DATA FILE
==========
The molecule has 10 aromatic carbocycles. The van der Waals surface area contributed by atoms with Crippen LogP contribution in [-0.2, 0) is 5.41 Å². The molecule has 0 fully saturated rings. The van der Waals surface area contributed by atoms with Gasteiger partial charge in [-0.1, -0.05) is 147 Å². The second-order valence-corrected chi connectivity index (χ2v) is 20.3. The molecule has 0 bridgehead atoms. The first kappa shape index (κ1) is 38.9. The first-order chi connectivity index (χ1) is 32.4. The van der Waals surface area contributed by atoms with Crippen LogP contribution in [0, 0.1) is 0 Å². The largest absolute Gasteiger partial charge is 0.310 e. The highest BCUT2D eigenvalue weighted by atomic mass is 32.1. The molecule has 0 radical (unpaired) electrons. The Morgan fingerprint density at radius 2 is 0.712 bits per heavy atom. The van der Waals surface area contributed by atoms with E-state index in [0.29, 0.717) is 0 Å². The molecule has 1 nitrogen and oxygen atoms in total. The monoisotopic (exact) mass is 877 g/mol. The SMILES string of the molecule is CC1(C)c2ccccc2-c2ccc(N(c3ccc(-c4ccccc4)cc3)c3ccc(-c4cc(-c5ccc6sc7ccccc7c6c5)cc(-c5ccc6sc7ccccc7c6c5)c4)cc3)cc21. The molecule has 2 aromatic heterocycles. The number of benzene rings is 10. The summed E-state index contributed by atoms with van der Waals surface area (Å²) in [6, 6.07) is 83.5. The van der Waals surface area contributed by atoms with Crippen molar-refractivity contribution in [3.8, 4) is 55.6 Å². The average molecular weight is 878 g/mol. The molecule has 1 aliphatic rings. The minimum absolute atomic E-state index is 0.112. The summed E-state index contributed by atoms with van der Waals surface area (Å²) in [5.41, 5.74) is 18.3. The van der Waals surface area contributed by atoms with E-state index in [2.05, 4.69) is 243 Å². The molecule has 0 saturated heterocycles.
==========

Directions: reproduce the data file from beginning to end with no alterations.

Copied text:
The molecule has 10 aromatic carbocycles. The van der Waals surface area contributed by atoms with Crippen LogP contribution in [-0.2, 0) is 5.41 Å². The molecule has 0 fully saturated rings. The van der Waals surface area contributed by atoms with Gasteiger partial charge in [-0.1, -0.05) is 147 Å². The second-order valence-corrected chi connectivity index (χ2v) is 20.3. The molecule has 0 bridgehead atoms. The first kappa shape index (κ1) is 38.9. The first-order chi connectivity index (χ1) is 32.4. The van der Waals surface area contributed by atoms with Crippen LogP contribution in [0, 0.1) is 0 Å². The largest absolute Gasteiger partial charge is 0.310 e. The highest BCUT2D eigenvalue weighted by atomic mass is 32.1. The molecule has 0 radical (unpaired) electrons. The Morgan fingerprint density at radius 2 is 0.712 bits per heavy atom. The van der Waals surface area contributed by atoms with E-state index in [0.29, 0.717) is 0 Å². The molecule has 1 nitrogen and oxygen atoms in total. The monoisotopic (exact) mass is 877 g/mol. The SMILES string of the molecule is CC1(C)c2ccccc2-c2ccc(N(c3ccc(-c4ccccc4)cc3)c3ccc(-c4cc(-c5ccc6sc7ccccc7c6c5)cc(-c5ccc6sc7ccccc7c6c5)c4)cc3)cc21. The molecule has 2 aromatic heterocycles. The number of benzene rings is 10. The summed E-state index contributed by atoms with van der Waals surface area (Å²) in [6, 6.07) is 83.5. The van der Waals surface area contributed by atoms with Crippen molar-refractivity contribution in [3.8, 4) is 55.6 Å². The average molecular weight is 878 g/mol. The molecule has 1 aliphatic rings. The minimum absolute atomic E-state index is 0.112. The summed E-state index contributed by atoms with van der Waals surface area (Å²) in [5.41, 5.74) is 18.3. The van der Waals surface area contributed by atoms with E-state index in [2.05, 4.69) is 243 Å². The molecule has 0 saturated heterocycles.